It is the sad story of Oliver (Ewan McGregor). He’s a 38-year-old artist/illustrator living in 2003 who’s just lost his father and gained his father’s dog Arthur (Cosmo the ninth).
His father was and for the purpose of this non-linear plot is Hal (Christopher Plummer), a retired museum curator and recently out gay man.
Hal is in love with Andy (Goran Visnjic), a much younger man.
Oliver is in love with Anna (Mélanie Laurent), an actress plagued with laryngitis.
All of them (including and probably especially Arthur) are learning how to understand their world again.
We see glimpses of Oliver’s childhood, the beginning of his relationship with Anna, his life with Arthur, and the last few years of Hal’s life.
We’re told Oliver was once fun and happy, but the Oliver we see is reflective and melancholy. He’s quirky and a little bit odd, much like the plot he inhabits. He spends a lot of time philosophizing in narrative as we see pieces of his life and world, present and past. It’s interesting and insightful, but perhaps a bit overdone.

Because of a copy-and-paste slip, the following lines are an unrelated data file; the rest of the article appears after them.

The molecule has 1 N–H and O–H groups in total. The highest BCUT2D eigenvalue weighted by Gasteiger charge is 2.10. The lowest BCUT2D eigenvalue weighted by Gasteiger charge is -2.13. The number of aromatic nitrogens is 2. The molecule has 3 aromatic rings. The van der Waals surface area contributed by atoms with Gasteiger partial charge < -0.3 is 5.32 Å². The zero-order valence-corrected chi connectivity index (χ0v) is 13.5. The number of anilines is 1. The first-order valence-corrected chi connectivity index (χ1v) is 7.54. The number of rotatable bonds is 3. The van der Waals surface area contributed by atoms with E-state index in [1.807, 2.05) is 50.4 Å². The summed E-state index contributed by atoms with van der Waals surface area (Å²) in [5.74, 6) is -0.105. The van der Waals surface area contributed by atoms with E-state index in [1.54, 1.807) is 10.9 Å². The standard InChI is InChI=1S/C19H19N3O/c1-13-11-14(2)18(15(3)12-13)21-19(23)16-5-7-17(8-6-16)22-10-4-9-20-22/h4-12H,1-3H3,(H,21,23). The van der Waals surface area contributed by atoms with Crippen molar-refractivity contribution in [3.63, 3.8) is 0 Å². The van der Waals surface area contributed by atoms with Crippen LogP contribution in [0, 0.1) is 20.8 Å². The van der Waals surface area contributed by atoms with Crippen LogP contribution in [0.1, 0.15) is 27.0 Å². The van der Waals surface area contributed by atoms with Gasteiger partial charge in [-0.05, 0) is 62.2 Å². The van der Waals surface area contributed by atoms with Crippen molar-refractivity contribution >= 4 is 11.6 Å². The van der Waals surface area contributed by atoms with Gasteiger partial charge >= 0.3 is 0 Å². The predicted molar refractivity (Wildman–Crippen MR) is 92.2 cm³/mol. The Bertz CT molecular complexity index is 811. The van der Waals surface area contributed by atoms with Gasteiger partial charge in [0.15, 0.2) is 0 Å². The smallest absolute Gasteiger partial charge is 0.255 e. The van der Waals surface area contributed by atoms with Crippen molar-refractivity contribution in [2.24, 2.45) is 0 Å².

As Oliver, Ewan McGregor is thoughtful and quiet. It’s Melanie Laurent’s Anna that really brings this character as close to lively as he gets. They’re sweet and provide a more traditional look at love.
Oliver is undoubtedly meant to be the central character, our hero, protagonist, etc…his father steals the show. Which we get the impression was the case in life as well.
Christopher Plummer as Hal, a performance that has earned him a Golden Globe win and an Oscar nomination for “actor in a supporting role,” is beautiful.
This character is genuine and unapologetic. Here’s a man who lived 44 years of his life pretending to be something he wasn’t, but he’s not bitter or remorseful. Instead he’s funny and provocative.
His love for the new life he has discovered and created for himself is infectious. You wish you could see the world as he does, or at least that the movie could. He is as vibrant on his deathbed as he is the day he tells is son he’s gay, and Mr. Plummer delivers all of it with a dignity and honesty that resonates throughout the whole film.
Yes, this is Oliver’s story, but Hal makes it shine…with some help from Arthur.
Check out more of 2WC’s film reviews: The Crusade on Cinema